A new Star Wars movie in 2015. What a thing to celebrate. Star Wars: The Force Awakens was a late addition for me as it only recently came out earlier this month. I pretty much had my top ten list finalized and I was just waiting to see where Star Wars would end up. The movie does a good job at establishing the new characters while paying tribute to the characters that made the series the thing it is today. Star Wars newbies Daisy Ridley and John Boyega played Rey and Finn respectively, two characters whose paths cross due to destiny. We also have Adam Driver, who plays Kylo Ren, leader of the First Order. Familiar characters like Han Solo and Princess Leia, played by Harrison Ford and Carrie Fisher, make appearances as well, giving the movie it’s nostalgic feel. The Force Awakens acts as a set-up for what’s to come and establishes the birth of a new hero who will be the foundation for these movies as the move along. I have confidence that Daisy Ridley and John Boyega, who previously had almost no major movie experience, have the chops to carry the tremendous weight of the highly lauded franchise for years to come. The Force Awakens is not perfect, but hey, if it wasn’t for some of the bigger plot holes it would be pretty close.
1. Straight Outta Compton
This was a tough choice for me to make, considering the previous movie on the list was a big contender, but the biopic Straight Outta Compton edged out Star Wars as my favorite movie of 2015. The movie documents rap group N.W.A’s rise to prominence in a society that wanted nothing to do with them. They were one of the biggest and most feared voices when they were around, placing them in icon status. The movie was produced by Ice Cube and Dr. Dre themselves, which gives the movie it’s brand of authenticity that makes it so special. O’Shea Jackson Jr. plays Ice Cube while Corey Hawkins plays Dr. Dre. Jason Mitchel plays Eazy-E while Neil Brown Jr. plays DJ Yella and Aldis Hodge, MC Ren. Finally, Paul Giamatti plays the group’s manager Jerry Heller who is a key part of the story as well. I mention all of these actors because they all give great performances around the board. They capture some of the groups finest moments as well as some of their darkest hours. The movie puts its focus on their music, but also highlights the groups personal struggles as well as life in the streets of Compton. The movie also has a message that is still relevant in today’s social climate, which made the movie resonate with so many people. I’m a huge fan of rap music and this movie was on my radar ever since the minute it was announced. It lived up to my expectations and more by telling a story that needed to be told.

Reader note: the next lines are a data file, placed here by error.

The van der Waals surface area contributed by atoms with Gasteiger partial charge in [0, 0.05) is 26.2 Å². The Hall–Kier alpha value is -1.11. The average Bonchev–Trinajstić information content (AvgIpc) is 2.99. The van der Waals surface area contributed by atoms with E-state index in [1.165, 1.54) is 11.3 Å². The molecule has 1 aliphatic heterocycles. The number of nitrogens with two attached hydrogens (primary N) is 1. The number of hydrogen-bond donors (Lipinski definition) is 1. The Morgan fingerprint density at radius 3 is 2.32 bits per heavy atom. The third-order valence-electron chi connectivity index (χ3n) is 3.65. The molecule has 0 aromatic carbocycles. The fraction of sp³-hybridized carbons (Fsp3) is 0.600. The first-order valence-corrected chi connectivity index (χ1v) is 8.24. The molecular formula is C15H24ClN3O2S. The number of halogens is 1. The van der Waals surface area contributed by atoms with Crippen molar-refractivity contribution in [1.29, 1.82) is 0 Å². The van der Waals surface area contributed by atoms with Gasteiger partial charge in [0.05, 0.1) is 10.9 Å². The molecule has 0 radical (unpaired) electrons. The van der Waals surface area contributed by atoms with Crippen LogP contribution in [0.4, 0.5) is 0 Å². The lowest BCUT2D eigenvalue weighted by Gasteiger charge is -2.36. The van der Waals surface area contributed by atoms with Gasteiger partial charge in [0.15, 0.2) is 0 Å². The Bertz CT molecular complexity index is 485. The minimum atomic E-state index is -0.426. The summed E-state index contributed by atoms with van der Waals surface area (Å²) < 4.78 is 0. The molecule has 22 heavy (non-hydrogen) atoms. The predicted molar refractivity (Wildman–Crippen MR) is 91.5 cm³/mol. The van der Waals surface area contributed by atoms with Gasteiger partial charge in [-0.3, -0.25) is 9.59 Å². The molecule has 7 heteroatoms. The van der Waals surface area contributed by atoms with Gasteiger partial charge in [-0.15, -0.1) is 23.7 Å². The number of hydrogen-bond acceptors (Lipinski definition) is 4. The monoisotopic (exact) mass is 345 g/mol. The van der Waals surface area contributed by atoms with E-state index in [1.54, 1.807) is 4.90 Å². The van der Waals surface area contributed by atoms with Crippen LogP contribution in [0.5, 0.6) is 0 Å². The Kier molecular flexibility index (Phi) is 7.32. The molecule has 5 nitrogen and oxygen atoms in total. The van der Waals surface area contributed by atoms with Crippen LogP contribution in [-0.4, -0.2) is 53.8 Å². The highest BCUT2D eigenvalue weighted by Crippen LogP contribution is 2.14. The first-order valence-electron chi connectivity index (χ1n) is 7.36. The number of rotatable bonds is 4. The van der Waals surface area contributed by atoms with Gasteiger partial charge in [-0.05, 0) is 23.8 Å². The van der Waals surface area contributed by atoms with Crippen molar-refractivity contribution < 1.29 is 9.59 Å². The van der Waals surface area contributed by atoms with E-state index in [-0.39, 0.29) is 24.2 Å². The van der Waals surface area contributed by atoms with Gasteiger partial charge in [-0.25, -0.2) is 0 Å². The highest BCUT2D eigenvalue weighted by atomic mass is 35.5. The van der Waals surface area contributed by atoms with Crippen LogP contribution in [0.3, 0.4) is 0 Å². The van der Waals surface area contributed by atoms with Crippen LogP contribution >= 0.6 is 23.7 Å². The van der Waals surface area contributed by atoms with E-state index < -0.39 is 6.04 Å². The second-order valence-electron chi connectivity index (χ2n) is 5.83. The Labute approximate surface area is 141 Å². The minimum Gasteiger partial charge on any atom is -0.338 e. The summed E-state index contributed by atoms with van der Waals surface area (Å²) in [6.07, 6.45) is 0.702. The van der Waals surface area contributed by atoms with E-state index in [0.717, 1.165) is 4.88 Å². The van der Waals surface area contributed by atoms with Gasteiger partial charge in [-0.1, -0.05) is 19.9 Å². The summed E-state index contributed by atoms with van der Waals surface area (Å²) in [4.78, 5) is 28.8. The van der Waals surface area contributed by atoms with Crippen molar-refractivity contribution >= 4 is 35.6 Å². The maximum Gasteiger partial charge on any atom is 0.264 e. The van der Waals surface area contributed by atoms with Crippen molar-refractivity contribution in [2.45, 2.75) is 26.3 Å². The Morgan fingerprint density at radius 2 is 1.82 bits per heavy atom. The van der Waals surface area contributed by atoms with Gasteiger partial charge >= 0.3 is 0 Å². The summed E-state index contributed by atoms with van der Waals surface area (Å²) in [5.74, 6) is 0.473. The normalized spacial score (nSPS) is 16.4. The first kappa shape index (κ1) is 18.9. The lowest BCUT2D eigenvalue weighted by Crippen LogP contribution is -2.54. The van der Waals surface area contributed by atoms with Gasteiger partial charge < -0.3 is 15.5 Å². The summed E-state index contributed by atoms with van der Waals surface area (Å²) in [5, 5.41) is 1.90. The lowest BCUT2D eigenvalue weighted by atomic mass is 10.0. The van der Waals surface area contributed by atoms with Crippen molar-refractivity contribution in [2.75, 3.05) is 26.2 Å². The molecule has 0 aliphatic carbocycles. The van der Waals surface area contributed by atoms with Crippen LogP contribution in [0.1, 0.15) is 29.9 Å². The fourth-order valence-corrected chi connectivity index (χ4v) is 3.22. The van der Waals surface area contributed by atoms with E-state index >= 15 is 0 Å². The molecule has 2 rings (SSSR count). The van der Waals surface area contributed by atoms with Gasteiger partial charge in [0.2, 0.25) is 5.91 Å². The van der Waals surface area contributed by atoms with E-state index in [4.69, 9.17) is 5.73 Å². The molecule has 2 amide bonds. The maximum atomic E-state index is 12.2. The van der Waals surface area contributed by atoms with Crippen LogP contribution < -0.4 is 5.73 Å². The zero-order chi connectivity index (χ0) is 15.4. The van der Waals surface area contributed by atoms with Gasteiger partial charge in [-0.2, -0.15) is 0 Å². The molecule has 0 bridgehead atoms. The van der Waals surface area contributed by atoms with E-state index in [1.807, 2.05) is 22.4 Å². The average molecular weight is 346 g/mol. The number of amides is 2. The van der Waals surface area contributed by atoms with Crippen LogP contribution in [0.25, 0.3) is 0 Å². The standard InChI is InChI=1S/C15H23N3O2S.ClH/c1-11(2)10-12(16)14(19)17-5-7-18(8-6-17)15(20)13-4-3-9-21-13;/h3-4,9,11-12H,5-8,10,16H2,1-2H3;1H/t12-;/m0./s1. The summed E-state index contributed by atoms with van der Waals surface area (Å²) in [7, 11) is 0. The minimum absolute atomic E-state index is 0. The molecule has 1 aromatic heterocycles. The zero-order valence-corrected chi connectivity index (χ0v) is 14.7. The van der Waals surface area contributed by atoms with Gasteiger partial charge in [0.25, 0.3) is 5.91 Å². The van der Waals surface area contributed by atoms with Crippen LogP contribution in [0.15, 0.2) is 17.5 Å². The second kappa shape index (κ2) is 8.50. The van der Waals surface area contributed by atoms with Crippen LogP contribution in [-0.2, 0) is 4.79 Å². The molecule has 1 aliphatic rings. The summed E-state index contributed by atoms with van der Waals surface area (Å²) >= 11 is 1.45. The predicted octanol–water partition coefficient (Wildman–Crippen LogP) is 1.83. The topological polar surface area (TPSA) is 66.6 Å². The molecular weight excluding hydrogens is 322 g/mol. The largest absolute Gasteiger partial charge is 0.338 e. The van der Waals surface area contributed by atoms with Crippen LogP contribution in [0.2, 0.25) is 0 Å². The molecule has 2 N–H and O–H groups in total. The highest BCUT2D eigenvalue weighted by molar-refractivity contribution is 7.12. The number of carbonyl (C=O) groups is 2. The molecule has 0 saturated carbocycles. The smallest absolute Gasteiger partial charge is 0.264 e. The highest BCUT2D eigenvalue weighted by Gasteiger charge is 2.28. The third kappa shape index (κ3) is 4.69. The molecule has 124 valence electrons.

Developer: Double Fine Entertainment, Midnight City
I guess it only makes sense that Halloween, every kid’s favorite holiday, would be taken away by a slightly deranged and selfish dentist. He was never able to enjoy the fun that came along with Halloween, so no one will. This is the basic idea surrounding Double Fine’s follow up to Costume Quest, Costume Quest 2.
A new dystopia has been created by dentist overlord Orel White, and the responsibility of saving the beloved holiday is thrust upon two kids, Reynold and Wren, who are returning from the original game. With some help from some friends, the two have to travel back and forth through time in order to put a stop to Dr. Orel’s squeaky clean and candy-free dystopia. Who would want such a thing?
Double Fine, along with Midnight City, have crafted another simple RPG, much like their original outing with Costume Quest. You control Reynold and Wren, along with others, and dress them up in different costumes that give them special powers in combat. There is a nice variety of costumes this time around and their move sets, along with their names, pay some homage to different elements of pop culture. Combat is pretty similar to the first game, employing a turn-based model. There are regular attacks that you can use, along with specials and Creepy Cards, which allow the player to use a plethora of different special effects. When attacking, you can press the button at just the right time to score a more powerful attack. The same goes for defense, allowing you to perform a more effective block. As you get deeper into the game, you learn a couple more combat abilities, but things are relatively simple, which is appealing for anybody who is new to the genre.